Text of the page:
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HIV evolution and diversity in ART-treated patients

dc.contributor.authorVan Zyl, Gerten_ZA
dc.contributor.authorBale, Michael J.en_ZA
dc.contributor.authorKearney, Mary F.en_ZA
dc.date.accessioned2018-02-05T05:31:50Z
dc.date.available2018-02-05T05:31:50Z
dc.date.issued2018-01-30
dc.identifier.citationVan Zyl, G., Bale, M. J. & Kearney, M. F. 2018. HIV evolution and diversity in ART-treated patients. Retrovirology, 15:14, doi:10.1186/s12977-018-0395-4
dc.identifier.issn1742-4690 (online)
dc.identifier.otherdoi:10.1186/s12977-018-0395-4
dc.descriptionCITATION: Van Zyl, G., Bale, M. J. & Kearney, M. F. 2018. HIV evolution and diversity in ART-treated patients. Retrovirology, 15:14, doi:10.1186/s12977-018-0395-4.
dc.descriptionThe original publication is available at https://retrovirology.biomedcentral.com
dc.description.abstractCharacterizing HIV genetic diversity and evolution during antiretroviral therapy (ART) provides insights into the mechanisms that maintain the viral reservoir during ART. This review describes common methods used to obtain and analyze intra-patient HIV sequence data, the accumulation of diversity prior to ART and how it is affected by suppressive ART, the debate on viral replication and evolution in the presence of ART, HIV compartmentalization across various tissues, and mechanisms for the emergence of drug resistance. It also describes how CD4+ T cells that were likely infected with latent proviruses prior to initiating treatment can proliferate before and during ART, providing a renewable source of infected cells despite therapy. Some expanded cell clones carry intact and replication-competent proviruses with a small fraction of the clonal siblings being transcriptionally active and a source for residual viremia on ART. Such cells may also be the source for viral rebound after interrupting ART. The identical viral sequences observed for many years in both the plasma and infected cells of patients on long-term ART are likely due to the proliferation of infected cells both prior to and during treatment. Studies on HIV diversity may reveal targets that can be exploited in efforts to eradicate or control the infection without ART.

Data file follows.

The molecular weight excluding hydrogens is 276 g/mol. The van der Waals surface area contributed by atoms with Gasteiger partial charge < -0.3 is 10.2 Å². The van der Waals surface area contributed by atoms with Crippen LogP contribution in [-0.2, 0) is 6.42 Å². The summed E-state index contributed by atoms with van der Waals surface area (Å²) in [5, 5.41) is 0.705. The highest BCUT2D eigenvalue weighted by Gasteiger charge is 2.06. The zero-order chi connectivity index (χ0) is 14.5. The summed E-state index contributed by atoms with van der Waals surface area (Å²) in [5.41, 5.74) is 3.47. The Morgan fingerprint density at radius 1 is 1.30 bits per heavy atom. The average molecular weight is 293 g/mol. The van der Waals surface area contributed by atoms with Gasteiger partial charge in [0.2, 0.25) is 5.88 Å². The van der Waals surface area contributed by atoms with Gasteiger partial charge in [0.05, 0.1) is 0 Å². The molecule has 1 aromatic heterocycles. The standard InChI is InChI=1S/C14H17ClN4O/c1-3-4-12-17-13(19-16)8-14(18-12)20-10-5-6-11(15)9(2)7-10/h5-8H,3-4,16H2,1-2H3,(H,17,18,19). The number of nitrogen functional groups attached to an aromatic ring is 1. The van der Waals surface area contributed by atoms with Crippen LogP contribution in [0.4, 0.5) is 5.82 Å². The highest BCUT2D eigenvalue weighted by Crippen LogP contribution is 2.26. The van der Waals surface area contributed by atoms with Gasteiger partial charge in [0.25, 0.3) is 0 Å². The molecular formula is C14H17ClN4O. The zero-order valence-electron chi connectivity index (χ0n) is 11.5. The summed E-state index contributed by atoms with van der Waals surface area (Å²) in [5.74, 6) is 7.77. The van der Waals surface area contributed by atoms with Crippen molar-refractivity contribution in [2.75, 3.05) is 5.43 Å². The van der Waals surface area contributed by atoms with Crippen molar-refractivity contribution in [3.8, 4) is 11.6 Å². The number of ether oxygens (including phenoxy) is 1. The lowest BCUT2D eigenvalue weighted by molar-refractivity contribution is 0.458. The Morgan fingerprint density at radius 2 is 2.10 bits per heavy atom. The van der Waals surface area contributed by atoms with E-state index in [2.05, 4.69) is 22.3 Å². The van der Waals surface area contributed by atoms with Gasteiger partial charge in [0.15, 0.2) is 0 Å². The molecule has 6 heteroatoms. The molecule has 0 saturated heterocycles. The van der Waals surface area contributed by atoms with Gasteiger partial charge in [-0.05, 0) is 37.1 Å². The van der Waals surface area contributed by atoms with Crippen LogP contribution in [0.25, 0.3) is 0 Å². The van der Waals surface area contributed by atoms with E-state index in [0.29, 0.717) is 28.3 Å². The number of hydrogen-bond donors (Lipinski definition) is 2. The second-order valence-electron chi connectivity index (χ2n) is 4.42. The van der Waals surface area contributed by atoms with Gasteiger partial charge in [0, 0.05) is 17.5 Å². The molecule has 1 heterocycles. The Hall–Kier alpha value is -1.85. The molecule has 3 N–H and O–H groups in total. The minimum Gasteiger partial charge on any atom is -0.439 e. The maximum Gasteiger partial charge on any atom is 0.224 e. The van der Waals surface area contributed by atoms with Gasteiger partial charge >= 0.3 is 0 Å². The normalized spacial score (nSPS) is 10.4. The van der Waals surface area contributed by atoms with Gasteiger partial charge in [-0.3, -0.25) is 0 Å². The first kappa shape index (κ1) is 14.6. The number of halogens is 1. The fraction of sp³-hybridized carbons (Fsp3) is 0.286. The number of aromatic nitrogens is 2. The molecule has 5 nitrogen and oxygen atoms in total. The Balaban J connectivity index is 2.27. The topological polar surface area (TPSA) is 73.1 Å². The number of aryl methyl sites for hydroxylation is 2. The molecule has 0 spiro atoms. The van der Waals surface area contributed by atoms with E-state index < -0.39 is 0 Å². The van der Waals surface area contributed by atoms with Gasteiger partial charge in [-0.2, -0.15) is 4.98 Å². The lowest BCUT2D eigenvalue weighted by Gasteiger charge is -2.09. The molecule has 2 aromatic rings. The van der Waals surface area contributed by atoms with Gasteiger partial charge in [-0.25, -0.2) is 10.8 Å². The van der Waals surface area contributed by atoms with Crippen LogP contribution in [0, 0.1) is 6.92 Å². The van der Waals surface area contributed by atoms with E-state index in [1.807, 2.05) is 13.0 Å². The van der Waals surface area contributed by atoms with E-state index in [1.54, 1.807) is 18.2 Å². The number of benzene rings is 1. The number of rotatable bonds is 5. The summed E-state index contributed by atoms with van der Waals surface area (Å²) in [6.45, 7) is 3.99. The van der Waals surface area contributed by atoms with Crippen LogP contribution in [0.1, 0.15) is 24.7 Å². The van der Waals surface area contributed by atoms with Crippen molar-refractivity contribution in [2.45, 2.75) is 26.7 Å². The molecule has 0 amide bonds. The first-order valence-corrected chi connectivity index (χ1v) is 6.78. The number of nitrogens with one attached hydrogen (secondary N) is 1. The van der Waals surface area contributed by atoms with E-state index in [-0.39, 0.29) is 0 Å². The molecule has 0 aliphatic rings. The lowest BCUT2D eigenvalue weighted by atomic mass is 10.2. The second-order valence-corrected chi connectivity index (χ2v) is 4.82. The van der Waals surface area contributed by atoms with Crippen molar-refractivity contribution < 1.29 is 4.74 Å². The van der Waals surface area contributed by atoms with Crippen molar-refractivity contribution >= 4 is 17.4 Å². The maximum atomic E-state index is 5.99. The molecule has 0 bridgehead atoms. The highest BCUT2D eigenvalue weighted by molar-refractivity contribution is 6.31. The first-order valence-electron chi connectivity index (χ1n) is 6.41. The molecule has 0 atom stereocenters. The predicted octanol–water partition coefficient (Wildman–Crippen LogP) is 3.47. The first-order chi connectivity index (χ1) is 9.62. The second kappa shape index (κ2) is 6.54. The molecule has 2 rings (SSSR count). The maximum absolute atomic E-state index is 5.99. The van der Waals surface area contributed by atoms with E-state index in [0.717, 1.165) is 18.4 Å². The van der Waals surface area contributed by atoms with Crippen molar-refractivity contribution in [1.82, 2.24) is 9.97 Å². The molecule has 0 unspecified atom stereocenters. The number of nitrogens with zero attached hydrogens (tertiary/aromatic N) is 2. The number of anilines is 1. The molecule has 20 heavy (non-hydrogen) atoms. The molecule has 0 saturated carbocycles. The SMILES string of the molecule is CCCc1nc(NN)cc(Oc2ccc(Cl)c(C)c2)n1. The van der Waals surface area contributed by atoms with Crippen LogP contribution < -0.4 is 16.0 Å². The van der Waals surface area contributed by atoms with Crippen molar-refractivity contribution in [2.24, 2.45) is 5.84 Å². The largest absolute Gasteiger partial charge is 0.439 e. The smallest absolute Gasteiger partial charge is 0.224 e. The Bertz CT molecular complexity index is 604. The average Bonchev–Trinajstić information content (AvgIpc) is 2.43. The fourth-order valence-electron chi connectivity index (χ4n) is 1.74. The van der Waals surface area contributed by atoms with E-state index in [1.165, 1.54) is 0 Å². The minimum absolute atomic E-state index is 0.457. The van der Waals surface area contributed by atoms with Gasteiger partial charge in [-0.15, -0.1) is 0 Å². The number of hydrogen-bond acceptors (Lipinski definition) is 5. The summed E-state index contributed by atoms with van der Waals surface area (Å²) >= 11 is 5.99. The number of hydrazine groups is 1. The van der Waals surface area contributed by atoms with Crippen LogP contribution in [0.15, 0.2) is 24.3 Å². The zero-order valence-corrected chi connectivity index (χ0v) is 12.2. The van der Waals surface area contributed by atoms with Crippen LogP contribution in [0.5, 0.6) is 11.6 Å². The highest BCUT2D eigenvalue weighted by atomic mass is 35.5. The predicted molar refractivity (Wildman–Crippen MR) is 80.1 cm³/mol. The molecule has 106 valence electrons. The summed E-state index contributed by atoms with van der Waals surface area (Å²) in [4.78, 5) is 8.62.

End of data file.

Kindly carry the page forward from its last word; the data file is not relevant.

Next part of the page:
dc.description.sponsorshipNational Cancer Institute (Intramural) and National Institutes of Health (Grant No. 1U01AI116138-01)
dc.description.urihttps://retrovirology.biomedcentral.com/articles/10.1186/s12977-018-0395-4
dc.format.extent12 pages
dc.language.isoen_ZA
dc.publisherBioMed Central
dc.subjectHIV infections -- Genetic aspectsen_ZA
dc.subjectAntiretroviral agentsen_ZA
dc.titleHIV evolution and diversity in ART-treated patientsen_ZA
dc.typeArticleen_ZA
dc.date.updated2018-02-04T04:20:27Z
dc.description.versionPublisher's version
dc.rights.holderAuthors retain copyright


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